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Oh Hyundai, I remember when you were the punch-line of every joke. Your cars often prompted questions like: Wait, what kind of Honda is that? Yet, you had none of the Japanese reputation for reliability, or the rich legacy and patriotic trappings of American automakers. How far you’ve come, gradually climbing the pricing ladder all the way up to the Genesis, which fully-optioned can top out at $43,000. Not so long ago, a $43,000 Hyundai would have been a laughable accounting error. Soon it will be merely the penultimate driving experience from this rising welterweight.

Hyundai Equus Dash

If the idea of the Korean automaker muscling into that price range made you drop your monocle, you might want to sit down. The crew from Seoul are readying a new high-end luxury missile that takes aim at segment stalwarts like the Lexus 460L and the Mercedes Benz S550. It is the 2011 Equus. Pricing isn’t set, but rumors put the new flagship between $50,000 and $60,000. And if that’s a little steep for your tastes, you’re probably not in the market for the $90k Benz or the $70k Lexus, or any of the other leather-wrapped road yachts (Cadillac STS 4.6, BMW 750Li, Audi A8 L) the Equus has in its cross-hairs.

In a line-up with its competition, the Equus doesn’t stand out; but that’s the point. Consider this the ultimate expression of the Hyundai/Kia strategy: target a competitor’s car, now give it more features, a lower price, and a better warranty. Wrap it in some attractive (if, excepting the Sonata, forgettable) sheet-metal, and watch your market share grow. The Equus is in the same mold, only writ large. 

The styling eschews pretty much all of the dramatic “fluidic sculpture” design language that has made the Sonata a sell-out, opting instead for a restrained muscular look that errs on the side of tasteful. It’s not without style, though. Chrome touches are abound, with dashes of the shiny stuff slashed like warpaint below the headlights and along the base of the doors.

Two Infiniti M Series-like HID headlights – underlined by a string of de-rigueur LED lights used for turn signals - frame a chrome grill with Benz-esque flavor. The lights carry your eyes to the side of the car, as a pronounced character line swoops through chrome door handles on its way to the rear of the car, where it fades away into a crisp sweeping fold that rises over the rear wheels. The line emphasizes the rear wheel drive-train, as well as the slightly wider rear tires.

From the back, the fold meets the taillights and dives down to become the seam between the edge of the optional power trunk and bumper. Like the front, the rear is nicely sculpted, if a bit sedate. The most striking feature is the parallelogram-shaped, chromed-rimmed exhaust tips integrated into the body work.  LEDs are again present in the tail lights, which sweep from the sides to the back in a single brushstroke.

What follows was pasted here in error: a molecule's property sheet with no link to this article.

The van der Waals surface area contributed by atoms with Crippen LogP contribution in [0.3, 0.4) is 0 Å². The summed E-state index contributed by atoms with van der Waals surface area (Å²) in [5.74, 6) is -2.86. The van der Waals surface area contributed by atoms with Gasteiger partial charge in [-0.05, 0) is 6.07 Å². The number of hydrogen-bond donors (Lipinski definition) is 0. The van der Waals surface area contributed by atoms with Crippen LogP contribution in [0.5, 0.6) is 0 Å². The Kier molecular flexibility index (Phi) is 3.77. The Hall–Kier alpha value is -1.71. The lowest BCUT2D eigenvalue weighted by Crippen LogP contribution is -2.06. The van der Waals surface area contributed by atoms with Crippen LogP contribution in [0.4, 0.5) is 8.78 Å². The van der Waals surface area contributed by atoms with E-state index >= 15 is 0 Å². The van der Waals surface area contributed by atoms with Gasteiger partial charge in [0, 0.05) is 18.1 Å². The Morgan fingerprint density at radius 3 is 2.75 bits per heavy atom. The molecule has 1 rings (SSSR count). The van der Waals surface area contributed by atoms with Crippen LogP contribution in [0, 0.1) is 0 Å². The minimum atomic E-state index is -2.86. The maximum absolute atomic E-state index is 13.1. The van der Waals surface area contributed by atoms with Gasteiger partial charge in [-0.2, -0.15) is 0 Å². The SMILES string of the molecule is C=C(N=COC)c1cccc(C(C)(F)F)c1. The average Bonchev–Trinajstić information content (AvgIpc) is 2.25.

Handsome 19-inch chrome wheels complete an ensemble sufficiently menacing to usher the occasional wayward plebeian off the road; however, any head-turning by the proletariat will likely be out of curiosity rather than awe. Like its smaller stable-mate, the Genesis, the Equus is notably lacking in Hyundai badges. On both cars the curvaceous “H” is relegated to the trunk lid. The Equus differentiates itself further from its bourgeois brothers by sporting its own winged badge, lifted from the first-generation Equus, released solely in Korea.

With styling this safe, miscues are few and far between, and fall mostly into the “nits to pick” category. This said, the tiny black camera node extending from the center of the grill is somewhat jarring. Here among all this well-sculpted form was a nasty bit of function poking right out of the fascia’s focal point. While it may be keeping drivers safe from lane-departures and emergency braking, it has all the charm of a deviated septum on a supermodel.

Hyundai Equus

Luckily, it can’t be seen from the inside. The interior is where Hyundai’s attention to detail becomes evident. No matter which trim you opt for –“Signature” or the smells-like-money “Ultimate” – expect to find pleasing surfaces everywhere you look, sit, or touch. Alcantara suede lines the roof, acres of stitched, matte leather cushion nearly every surface unencumbered by gadgetry, and real wood trim is beautifully integrated into the doors, center console, and steering wheel, ensuring your every egress and ingress will be trumpeted by the horrified gasps of Prius owners.

The list of standard features is roughly the length of a pre-apocalyptic grocery list; suffice it to say that Hyundai went down the list of every feature available on its competitors and did its damnedest to work them all into the flowing lines of its pitch-perfect cabin. After a few minutes familiarizing yourself with the mostly intuitive control layout – the sheer number of buttons is overwhelming at first – you are likely to start playing with the “Driver Information System” (DIS), the obligatory rotary dial/big button control that displays car functions through the front and optional rear LCD screens.